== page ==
Stem cell cure works on mice

March 15, 2002

Scientists have delivered the first therapeutic cloning gene therapy in work that further raises the prospect of the controversial technology sparking a revolution in medicine.

The experiment was carried out on mice by two teams at the Whitehead Institute for Biomedical Research in the United States.

It marks the first time that cell nuclear transfer has been successfully combined with gene therapy and directed embryonic stem cell (es-cell) differentiation. The result was a custom-made cure for a genetic disorder.

Rudolf Jaenisch and George Daley brought their teams together to conduct the proof-of-principle research.

They took skin cells from a mouse that was completely immune deficient due to a faulty gene.

The DNA-containing nucleus was stripped from each cell and inserted into an egg cell that had had its nucleus removed.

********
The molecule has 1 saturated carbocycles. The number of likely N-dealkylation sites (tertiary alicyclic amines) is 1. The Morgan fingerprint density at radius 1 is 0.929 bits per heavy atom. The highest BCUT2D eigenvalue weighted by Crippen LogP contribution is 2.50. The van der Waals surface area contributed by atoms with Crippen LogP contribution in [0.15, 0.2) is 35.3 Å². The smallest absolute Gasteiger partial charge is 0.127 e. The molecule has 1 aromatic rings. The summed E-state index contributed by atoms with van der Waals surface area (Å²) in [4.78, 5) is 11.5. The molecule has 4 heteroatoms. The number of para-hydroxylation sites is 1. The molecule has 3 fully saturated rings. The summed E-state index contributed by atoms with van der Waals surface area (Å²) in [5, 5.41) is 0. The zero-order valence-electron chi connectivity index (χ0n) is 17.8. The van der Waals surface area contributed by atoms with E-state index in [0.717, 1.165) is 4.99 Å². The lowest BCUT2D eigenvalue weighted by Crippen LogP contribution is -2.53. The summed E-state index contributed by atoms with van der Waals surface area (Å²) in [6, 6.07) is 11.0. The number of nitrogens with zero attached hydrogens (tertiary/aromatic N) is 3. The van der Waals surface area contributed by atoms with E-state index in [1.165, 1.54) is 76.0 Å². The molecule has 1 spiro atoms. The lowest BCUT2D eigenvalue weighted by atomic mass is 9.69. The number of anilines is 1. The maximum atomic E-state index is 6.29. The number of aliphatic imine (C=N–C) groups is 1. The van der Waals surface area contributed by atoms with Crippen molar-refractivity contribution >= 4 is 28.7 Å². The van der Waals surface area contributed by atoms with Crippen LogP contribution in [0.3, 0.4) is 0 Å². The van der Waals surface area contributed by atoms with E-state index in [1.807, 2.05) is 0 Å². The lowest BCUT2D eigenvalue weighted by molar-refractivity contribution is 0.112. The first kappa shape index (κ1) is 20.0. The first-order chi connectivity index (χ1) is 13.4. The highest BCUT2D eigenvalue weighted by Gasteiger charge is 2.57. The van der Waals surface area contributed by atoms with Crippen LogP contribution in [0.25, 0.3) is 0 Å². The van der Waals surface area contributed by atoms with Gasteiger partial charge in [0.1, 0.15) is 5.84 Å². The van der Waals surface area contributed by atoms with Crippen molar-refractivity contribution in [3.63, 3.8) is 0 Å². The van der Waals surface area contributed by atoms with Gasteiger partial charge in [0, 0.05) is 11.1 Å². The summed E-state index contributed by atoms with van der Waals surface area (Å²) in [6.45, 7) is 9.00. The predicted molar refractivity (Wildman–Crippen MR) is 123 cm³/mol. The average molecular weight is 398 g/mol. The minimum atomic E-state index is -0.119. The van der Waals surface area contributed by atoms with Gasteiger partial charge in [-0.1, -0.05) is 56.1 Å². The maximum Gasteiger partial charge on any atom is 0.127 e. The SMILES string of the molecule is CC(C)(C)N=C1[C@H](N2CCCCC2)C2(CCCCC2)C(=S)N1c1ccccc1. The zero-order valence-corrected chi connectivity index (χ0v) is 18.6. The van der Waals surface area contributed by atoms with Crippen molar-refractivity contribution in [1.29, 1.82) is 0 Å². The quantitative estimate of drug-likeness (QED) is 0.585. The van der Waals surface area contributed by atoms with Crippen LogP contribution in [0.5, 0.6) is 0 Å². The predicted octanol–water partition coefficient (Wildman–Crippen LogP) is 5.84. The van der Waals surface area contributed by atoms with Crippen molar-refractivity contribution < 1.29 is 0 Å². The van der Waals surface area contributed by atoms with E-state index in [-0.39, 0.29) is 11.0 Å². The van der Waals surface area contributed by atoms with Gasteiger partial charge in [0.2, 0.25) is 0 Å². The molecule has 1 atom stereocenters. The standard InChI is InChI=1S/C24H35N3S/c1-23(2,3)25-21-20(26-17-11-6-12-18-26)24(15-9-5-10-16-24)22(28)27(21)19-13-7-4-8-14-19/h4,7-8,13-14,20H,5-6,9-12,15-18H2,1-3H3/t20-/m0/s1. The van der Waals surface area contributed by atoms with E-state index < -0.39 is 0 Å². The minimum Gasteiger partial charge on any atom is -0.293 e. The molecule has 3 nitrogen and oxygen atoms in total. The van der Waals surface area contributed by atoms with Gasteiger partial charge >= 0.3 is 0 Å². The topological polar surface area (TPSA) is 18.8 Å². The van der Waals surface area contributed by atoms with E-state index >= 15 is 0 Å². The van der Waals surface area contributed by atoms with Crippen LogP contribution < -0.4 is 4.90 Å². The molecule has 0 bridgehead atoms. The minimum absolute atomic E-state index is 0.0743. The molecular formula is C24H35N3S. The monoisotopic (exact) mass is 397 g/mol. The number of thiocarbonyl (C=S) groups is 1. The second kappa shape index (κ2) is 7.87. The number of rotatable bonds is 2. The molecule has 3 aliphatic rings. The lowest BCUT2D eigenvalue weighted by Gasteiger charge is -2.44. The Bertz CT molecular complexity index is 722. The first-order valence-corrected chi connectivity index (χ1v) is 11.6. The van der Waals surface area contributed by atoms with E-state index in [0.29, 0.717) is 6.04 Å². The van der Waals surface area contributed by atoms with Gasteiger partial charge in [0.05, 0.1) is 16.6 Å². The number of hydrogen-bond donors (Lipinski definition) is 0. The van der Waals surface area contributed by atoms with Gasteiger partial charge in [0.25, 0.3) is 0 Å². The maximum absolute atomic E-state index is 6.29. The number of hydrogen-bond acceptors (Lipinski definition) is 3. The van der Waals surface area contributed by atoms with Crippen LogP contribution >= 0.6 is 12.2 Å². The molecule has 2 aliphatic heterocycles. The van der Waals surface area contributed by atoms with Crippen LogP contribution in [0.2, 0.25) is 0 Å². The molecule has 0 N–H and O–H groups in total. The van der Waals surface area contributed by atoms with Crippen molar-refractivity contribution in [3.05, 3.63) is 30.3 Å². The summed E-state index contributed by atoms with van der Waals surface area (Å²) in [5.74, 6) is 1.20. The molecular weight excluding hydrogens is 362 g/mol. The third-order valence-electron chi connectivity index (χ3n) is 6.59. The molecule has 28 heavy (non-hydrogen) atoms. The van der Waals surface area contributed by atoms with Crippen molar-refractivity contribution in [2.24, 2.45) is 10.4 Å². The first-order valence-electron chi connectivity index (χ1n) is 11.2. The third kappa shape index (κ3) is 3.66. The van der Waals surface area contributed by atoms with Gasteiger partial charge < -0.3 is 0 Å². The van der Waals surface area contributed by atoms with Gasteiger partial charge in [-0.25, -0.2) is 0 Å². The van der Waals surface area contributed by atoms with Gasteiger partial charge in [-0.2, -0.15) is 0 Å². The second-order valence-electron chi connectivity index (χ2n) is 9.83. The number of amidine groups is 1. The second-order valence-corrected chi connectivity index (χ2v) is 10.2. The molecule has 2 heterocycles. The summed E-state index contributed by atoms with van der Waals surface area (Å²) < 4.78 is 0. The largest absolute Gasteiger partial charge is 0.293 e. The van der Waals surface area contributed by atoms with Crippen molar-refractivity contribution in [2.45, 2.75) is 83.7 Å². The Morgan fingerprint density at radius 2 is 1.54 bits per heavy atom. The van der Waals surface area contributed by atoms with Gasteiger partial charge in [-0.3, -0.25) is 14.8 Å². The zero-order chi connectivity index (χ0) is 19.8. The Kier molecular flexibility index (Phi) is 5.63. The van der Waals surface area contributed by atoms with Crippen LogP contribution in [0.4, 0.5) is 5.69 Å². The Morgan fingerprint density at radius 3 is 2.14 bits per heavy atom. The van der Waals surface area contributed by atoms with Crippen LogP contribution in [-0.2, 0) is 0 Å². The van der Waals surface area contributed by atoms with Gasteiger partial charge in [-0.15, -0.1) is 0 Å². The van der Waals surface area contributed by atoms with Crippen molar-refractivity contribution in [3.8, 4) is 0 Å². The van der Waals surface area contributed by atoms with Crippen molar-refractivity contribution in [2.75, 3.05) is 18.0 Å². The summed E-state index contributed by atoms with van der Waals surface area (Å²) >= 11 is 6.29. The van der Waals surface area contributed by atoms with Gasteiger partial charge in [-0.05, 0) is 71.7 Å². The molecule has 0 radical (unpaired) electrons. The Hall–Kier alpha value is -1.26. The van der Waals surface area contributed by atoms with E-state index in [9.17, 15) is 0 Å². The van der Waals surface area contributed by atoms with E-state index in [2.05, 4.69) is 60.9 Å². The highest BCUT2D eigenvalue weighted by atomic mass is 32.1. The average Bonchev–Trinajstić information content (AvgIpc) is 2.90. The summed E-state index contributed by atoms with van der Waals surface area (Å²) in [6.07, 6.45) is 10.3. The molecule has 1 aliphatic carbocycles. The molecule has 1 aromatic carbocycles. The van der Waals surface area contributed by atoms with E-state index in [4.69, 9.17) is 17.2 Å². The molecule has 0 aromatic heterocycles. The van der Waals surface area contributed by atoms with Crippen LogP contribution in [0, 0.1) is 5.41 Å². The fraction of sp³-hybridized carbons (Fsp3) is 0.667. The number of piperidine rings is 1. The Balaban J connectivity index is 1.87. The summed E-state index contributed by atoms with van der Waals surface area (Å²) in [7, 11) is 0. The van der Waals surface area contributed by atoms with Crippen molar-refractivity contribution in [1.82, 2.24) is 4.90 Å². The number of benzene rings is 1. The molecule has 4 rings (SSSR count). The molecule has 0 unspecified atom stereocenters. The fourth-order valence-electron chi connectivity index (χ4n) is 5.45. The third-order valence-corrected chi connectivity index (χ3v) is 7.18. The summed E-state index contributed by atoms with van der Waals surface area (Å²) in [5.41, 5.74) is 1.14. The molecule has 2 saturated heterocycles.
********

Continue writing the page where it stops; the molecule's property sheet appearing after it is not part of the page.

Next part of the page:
This hybrid cell was treated to "reprogramme" it so that it divided as though it was developing into an embryo. Es-cells were harvested from the resulting ball of cells.

The scientists corrected the genetic defect that caused the immune deficiency and added another gene that stimulated the generation of blood cells.

This latter step enabled them to avoid a biological problem that had held back similar therapeutic cloning experiments in the past.

The result was the creation of the precursors of blood-generating stem cells. These were then successfully transplanted back into the adult mouse.

The scientists found that this therapy rescued the mouse's immune system, although the "cure" was not complete. Dr Jaenisch, however, was satisfied. "These results show nuclear transplantation therapy can work in principle," he said.

The work, being published in the journal Cell , marks an important step towards unlocking the therapeutic potential in research recently given the support of the House of Lords.

The aim is to provide humankind with a way to fabricate organs and tissues from cells that are genetically matched to the patient to avoid rejection by the body after transplantation.

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